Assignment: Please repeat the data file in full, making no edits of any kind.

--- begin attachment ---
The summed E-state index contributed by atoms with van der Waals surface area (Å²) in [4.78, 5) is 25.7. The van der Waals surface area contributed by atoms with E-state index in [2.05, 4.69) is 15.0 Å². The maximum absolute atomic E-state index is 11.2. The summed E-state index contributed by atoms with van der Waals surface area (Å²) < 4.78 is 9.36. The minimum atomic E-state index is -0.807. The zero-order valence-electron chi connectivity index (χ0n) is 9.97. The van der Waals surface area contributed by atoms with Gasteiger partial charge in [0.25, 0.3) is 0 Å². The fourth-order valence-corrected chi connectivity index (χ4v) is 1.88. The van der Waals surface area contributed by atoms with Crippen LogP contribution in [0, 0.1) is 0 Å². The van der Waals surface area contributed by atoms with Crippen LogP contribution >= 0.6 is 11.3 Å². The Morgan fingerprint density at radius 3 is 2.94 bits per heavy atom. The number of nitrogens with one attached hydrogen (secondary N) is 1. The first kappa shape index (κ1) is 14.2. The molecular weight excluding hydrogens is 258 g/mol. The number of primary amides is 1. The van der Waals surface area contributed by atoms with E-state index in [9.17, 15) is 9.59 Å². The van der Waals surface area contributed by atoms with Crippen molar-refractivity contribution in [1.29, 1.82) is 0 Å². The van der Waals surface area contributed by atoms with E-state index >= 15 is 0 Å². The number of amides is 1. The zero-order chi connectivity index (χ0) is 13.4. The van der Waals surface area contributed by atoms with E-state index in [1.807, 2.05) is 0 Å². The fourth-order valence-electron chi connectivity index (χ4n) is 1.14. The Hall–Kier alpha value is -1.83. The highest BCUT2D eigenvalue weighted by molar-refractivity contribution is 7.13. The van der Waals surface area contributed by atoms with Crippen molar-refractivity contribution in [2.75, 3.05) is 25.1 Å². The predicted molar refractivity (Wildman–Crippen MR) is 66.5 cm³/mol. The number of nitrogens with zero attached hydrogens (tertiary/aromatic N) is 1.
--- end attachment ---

The summed E-state index contributed by atoms with van der Waals surface area (Å²) in [4.78, 5) is 25.7. The van der Waals surface area contributed by atoms with E-state index in [2.05, 4.69) is 15.0 Å². The maximum absolute atomic E-state index is 11.2. The summed E-state index contributed by atoms with van der Waals surface area (Å²) < 4.78 is 9.36. The minimum atomic E-state index is -0.807. The zero-order valence-electron chi connectivity index (χ0n) is 9.97. The van der Waals surface area contributed by atoms with Gasteiger partial charge in [0.25, 0.3) is 0 Å². The fourth-order valence-corrected chi connectivity index (χ4v) is 1.88. The van der Waals surface area contributed by atoms with Crippen LogP contribution in [0, 0.1) is 0 Å². The van der Waals surface area contributed by atoms with Crippen LogP contribution >= 0.6 is 11.3 Å². The Morgan fingerprint density at radius 3 is 2.94 bits per heavy atom. The number of nitrogens with one attached hydrogen (secondary N) is 1. The first kappa shape index (κ1) is 14.2. The molecular weight excluding hydrogens is 258 g/mol. The number of primary amides is 1. The van der Waals surface area contributed by atoms with E-state index in [9.17, 15) is 9.59 Å². The van der Waals surface area contributed by atoms with Crippen molar-refractivity contribution in [1.29, 1.82) is 0 Å². The van der Waals surface area contributed by atoms with E-state index >= 15 is 0 Å². The number of amides is 1. The zero-order chi connectivity index (χ0) is 13.4. The van der Waals surface area contributed by atoms with E-state index in [1.807, 2.05) is 0 Å². The fourth-order valence-electron chi connectivity index (χ4n) is 1.14. The Hall–Kier alpha value is -1.83. The highest BCUT2D eigenvalue weighted by molar-refractivity contribution is 7.13. The van der Waals surface area contributed by atoms with Crippen molar-refractivity contribution in [2.75, 3.05) is 25.1 Å². The predicted molar refractivity (Wildman–Crippen MR) is 66.5 cm³/mol. The number of nitrogens with zero attached hydrogens (tertiary/aromatic N) is 1.